Atlanta has moved on from Michelin fever to processing a takedown of the city’s dining scene by TikTok food critic Keith Lee, which has gone viral. Last week, Lee left some restaurants reeling from the scorched-earth comments campaign of the influencer’s army of 14 million followers. But Atlanta’s Keith Lee moment may have a more profound impact than the arrival of one of the most prestigious dining guides in the world, causing some restaurants and bad actors to overhaul their customer service strategies sooner rather than later. Diners are fed up — and apparently so was Keith Lee.
Lee’s reviews have since sparked conversations about poor customer service and rules at restaurants meant to belittle diners, the role of social media influencers as food critics, and how diners themselves need to take responsibility for their own restaurant choices.
Wait, Who is Keith Lee?
If you’re not familiar with Lee, you’re not alone. Most people who don’t use TikTok have never heard of him. The TikTok sensation and former MMA fighter typically evaluates restaurants, many Black-owned or independently owned, by ordering takeout and having his family pick up the food so people don’t recognize it’s him or offer him preferential treatment. He then eats and reviews meals in his car, rating each dish on a scale of 1 to 10.
Lee’s straightforward reviews are uncomplicated, endearing, and, most of all, relatable. He’s good-natured and compassionate on camera, making reviews feel as if they’re candid endorsements from a friend. This approach to food reviews has gained Lee millions of followers, who come for the authenticity he conveys on camera. It’s also led him to nab brand partnerships with DoorDash and numerous media appearances.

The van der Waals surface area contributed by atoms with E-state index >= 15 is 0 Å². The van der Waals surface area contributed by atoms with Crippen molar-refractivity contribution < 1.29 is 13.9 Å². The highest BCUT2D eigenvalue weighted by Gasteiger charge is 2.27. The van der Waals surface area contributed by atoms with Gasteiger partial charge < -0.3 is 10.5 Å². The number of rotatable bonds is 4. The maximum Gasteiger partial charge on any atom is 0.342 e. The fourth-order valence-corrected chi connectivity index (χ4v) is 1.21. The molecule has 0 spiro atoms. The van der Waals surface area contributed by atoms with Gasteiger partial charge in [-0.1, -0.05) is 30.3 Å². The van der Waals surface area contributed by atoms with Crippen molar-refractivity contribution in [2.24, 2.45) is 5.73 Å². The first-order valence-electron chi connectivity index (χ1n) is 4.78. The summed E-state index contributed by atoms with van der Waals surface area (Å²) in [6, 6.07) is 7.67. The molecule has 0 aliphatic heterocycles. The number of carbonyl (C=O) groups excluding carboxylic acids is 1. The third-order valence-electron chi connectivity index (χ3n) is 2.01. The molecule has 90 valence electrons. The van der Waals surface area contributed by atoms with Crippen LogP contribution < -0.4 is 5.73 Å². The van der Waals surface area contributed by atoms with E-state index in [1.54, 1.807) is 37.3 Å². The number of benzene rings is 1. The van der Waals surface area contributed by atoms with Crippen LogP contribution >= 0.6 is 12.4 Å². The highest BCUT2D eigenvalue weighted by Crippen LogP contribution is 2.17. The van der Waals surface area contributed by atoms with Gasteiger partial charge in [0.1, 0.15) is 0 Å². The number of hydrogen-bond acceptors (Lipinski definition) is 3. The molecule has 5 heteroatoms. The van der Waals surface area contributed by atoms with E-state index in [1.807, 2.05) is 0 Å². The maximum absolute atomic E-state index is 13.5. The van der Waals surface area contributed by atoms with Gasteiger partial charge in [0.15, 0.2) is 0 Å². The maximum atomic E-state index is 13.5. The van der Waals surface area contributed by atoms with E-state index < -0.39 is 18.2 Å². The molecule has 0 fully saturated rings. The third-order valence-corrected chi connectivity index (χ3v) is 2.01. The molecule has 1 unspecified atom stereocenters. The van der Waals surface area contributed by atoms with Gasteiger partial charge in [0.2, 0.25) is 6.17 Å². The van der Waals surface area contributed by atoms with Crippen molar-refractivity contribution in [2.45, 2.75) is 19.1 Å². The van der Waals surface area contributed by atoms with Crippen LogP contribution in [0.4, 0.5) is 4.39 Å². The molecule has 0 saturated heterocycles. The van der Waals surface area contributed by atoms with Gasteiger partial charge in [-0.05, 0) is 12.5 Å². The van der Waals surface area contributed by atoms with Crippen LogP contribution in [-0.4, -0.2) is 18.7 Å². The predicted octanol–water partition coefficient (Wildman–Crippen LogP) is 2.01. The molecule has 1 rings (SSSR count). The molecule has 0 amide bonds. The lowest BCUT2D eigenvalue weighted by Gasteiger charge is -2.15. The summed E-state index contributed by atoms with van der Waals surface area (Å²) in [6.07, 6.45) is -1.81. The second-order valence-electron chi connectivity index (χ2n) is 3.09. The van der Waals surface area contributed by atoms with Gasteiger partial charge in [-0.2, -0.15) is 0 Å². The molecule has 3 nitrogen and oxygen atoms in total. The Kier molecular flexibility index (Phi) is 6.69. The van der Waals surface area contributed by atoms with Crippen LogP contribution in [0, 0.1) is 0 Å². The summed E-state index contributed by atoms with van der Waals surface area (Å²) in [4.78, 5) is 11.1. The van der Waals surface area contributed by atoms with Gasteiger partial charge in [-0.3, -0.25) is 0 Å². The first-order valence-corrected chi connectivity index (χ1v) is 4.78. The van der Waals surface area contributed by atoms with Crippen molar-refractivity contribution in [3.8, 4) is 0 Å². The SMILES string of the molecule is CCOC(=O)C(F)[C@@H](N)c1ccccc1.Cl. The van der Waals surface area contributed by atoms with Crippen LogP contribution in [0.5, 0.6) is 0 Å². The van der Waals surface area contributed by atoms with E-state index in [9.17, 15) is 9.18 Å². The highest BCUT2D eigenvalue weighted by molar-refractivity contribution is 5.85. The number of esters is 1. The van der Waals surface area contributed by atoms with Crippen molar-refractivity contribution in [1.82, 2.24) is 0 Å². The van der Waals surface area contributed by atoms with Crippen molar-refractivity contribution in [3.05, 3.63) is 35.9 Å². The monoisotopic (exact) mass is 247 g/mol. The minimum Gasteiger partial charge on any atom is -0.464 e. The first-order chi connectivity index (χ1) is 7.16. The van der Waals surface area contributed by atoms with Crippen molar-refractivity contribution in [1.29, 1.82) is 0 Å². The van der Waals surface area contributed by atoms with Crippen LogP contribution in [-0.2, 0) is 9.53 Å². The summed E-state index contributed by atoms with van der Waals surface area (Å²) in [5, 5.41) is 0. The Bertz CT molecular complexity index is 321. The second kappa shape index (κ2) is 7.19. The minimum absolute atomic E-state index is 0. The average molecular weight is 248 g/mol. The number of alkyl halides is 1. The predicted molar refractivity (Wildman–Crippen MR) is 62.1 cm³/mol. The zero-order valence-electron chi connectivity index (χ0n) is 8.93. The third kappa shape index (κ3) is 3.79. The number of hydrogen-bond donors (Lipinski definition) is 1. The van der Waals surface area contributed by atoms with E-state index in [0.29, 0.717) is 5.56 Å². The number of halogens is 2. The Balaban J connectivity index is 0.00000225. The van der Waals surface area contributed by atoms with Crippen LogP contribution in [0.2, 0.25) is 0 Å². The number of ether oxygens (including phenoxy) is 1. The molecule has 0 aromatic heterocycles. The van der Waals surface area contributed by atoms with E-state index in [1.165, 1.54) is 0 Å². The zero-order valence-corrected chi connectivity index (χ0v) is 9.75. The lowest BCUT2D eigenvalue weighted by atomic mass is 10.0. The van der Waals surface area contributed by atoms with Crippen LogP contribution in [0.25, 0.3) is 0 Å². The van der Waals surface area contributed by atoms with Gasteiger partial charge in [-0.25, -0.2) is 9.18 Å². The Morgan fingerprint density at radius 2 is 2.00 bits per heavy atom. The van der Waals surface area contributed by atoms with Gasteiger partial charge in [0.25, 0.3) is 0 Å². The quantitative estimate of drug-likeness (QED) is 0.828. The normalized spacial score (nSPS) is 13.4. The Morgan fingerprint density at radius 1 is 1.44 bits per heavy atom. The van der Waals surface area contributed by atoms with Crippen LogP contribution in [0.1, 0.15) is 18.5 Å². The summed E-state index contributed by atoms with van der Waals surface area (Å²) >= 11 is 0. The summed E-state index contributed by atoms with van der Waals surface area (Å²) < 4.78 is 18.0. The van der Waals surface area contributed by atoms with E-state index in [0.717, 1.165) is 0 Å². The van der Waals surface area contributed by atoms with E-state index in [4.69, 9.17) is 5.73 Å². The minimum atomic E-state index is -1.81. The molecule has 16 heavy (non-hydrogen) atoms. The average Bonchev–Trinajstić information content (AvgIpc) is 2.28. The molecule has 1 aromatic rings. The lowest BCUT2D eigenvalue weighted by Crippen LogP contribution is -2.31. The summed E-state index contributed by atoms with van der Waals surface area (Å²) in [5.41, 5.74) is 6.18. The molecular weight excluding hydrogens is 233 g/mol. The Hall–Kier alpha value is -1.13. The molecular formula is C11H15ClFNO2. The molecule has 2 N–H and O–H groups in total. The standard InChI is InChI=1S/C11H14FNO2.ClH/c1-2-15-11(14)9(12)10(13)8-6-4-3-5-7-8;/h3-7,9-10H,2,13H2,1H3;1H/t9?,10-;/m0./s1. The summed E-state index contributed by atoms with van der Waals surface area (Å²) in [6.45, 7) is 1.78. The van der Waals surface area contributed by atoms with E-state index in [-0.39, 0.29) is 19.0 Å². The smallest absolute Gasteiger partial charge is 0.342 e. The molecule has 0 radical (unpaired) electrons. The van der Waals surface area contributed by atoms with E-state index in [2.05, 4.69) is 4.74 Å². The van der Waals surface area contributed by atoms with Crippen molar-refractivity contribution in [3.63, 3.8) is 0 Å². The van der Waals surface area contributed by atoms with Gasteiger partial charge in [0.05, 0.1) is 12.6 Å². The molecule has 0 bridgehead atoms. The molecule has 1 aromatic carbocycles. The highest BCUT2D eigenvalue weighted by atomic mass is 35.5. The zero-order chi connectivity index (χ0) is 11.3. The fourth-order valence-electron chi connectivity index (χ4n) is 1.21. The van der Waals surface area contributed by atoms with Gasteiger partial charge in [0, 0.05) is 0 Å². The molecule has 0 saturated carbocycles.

What happened in Atlanta with Lee?
Lee rolled into Atlanta from Las Vegas with his family the week the Michelin guide dropped here, going more viral with his food reviews than even he probably expected. During visits to nine restaurants, including the Real Milk and Honey, Atlanta Breakfast Club, Lil Baby’s the Seafood Menu, Toast on Lenox, and Old Lady Gang, the Detroit native was met with eye-popping add-on charges ($1 for butter, anyone?) and questionable service rules worthy of an eye roll. He even left empty-handed (twice) because takeout wasn’t available, opting not to dine in when it was offered to him to avoid skipping ahead of people still waiting for a seat.
The Real Milk & Honey taste test would you try it ? #foodcritic♬ original sound - Keith Lee
What Lee discovered in Atlanta is what locals already know: The city has more than a few clubstaurants giving ATL a bad name by imposing inequitable rules on service and takeout, while also offering deference to social media influencers and famous patrons. Locals generally know how to navigate such establishments, where vibe and clout seem to take priority over food and service.
Lee called what he experienced in Atlanta “unique” and “insane,” but also reminded people why he posts these videos. In one of his final TikToks on the Atlanta matter, Lee ended by highlighting three restaurants where he experienced good food and service: Jamaican Jerk Biz, Juci Jerk, and the Dining Experience. All three are owner-operated and often struggle to attract customers due to limited marketing resources. These restaurants saw an exponential increase in business from customers flocking to eat there following Lee’s reviews.